Listen to the show:
Today’s host(s): Scot Landry
Today’s guest(s): Victor Pap and Alexis Walkenstein
Links from today’s show:
Today’s topics: Catholic communications and public relations
Summary of today’s show: Alexis Walkenstein and Victor Pap discuss with Scot Landry their work at the Maximus Group, promoting books, movies, and other media—Like The Way, There Be Dragons, and Mighty Macs— that incorporate Catholic values using a grassroots efforts among Christian communities in a way that really has never bee done before.
1st segment: Scot welcomed listeners to the show. He said there are so many good books and movies and other media being produced that the owners want to let Catholic families know about, but the Church in the US is so decentralized with thousands of parishes and schools that it’s difficult for the Church to promote and market those initiatives. The Maximus Group entered that market a few years ago as a professional promotional and marketing agency. Two local people who grew up in the Boston area have now joined Maximus in leadership positions and Scot welcomed Victor Pap and Alexis Walkenstein to the show.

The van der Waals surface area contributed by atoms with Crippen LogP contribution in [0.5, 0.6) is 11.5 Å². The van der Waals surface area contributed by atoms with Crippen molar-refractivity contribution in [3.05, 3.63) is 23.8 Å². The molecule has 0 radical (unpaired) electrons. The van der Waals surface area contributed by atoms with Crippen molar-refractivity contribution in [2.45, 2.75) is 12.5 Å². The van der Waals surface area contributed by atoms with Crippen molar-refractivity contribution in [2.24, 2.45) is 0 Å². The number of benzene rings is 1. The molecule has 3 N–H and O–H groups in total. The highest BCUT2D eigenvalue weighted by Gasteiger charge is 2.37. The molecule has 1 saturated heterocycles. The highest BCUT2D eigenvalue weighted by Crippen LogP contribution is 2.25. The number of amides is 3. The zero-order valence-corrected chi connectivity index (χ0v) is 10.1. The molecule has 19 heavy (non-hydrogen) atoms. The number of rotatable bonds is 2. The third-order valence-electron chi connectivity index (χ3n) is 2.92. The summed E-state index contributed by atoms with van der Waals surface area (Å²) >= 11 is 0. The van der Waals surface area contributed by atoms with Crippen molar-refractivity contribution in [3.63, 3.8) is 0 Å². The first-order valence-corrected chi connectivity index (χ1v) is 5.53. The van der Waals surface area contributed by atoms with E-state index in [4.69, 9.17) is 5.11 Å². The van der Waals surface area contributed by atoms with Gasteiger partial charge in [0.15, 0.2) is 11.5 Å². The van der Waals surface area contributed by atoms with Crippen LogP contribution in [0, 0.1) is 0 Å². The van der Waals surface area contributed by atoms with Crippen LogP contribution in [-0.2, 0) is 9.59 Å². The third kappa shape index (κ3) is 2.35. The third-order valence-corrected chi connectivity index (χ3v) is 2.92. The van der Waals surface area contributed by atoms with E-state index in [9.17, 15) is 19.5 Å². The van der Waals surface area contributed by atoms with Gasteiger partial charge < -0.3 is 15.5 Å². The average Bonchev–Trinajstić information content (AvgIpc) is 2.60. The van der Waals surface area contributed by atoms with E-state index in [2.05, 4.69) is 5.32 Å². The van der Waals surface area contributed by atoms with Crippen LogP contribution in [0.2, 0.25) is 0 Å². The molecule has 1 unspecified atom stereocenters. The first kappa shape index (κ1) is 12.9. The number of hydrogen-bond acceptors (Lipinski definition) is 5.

Alexis joined Maximus about one year ago. Scot asked her about her background. She grew up in the Archdiocese of Boston, starting in Framingham. After graduating from Regis College, she started with WHDH-TV Channel 7 as the news assignment manager and a producer. Her last big assignment was covering the death of Pope John Paul II. From there she wanted to serve the Church, which led her to the Diocese of Palm Beach, Florida, where she served as the diocesan spokesperson, for five years. She wanted to move back to Boston and after praying a novena, she was contacted by Lisa Wheeler of Maximus out of the clear blue to come work for them.